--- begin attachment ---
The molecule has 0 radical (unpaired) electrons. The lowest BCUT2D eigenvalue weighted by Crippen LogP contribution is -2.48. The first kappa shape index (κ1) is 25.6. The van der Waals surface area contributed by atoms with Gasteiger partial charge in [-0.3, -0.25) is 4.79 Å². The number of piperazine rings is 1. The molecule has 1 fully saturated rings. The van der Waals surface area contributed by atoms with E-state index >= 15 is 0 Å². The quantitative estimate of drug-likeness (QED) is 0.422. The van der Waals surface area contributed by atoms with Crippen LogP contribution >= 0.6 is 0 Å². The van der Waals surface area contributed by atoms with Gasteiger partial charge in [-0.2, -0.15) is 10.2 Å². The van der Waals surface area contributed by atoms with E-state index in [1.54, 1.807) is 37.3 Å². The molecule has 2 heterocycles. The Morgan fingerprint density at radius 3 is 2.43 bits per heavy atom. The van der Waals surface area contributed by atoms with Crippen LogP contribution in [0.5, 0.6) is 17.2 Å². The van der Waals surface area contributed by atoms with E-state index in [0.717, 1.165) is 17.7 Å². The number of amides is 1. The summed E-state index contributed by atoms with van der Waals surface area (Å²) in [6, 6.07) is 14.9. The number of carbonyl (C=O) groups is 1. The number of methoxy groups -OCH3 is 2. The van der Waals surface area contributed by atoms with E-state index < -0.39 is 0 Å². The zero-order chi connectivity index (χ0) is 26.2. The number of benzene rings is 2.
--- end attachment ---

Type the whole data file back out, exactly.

The molecule has 0 radical (unpaired) electrons. The lowest BCUT2D eigenvalue weighted by Crippen LogP contribution is -2.48. The first kappa shape index (κ1) is 25.6. The van der Waals surface area contributed by atoms with Gasteiger partial charge in [-0.3, -0.25) is 4.79 Å². The number of piperazine rings is 1. The molecule has 1 fully saturated rings. The van der Waals surface area contributed by atoms with E-state index >= 15 is 0 Å². The quantitative estimate of drug-likeness (QED) is 0.422. The van der Waals surface area contributed by atoms with Crippen LogP contribution >= 0.6 is 0 Å². The van der Waals surface area contributed by atoms with Gasteiger partial charge in [-0.2, -0.15) is 10.2 Å². The van der Waals surface area contributed by atoms with E-state index in [1.54, 1.807) is 37.3 Å². The molecule has 2 heterocycles. The Morgan fingerprint density at radius 3 is 2.43 bits per heavy atom. The van der Waals surface area contributed by atoms with Crippen LogP contribution in [0.5, 0.6) is 17.2 Å². The van der Waals surface area contributed by atoms with E-state index in [0.717, 1.165) is 17.7 Å². The number of amides is 1. The summed E-state index contributed by atoms with van der Waals surface area (Å²) in [6, 6.07) is 14.9. The number of carbonyl (C=O) groups is 1. The number of methoxy groups -OCH3 is 2. The van der Waals surface area contributed by atoms with E-state index < -0.39 is 0 Å². The zero-order chi connectivity index (χ0) is 26.2. The number of benzene rings is 2.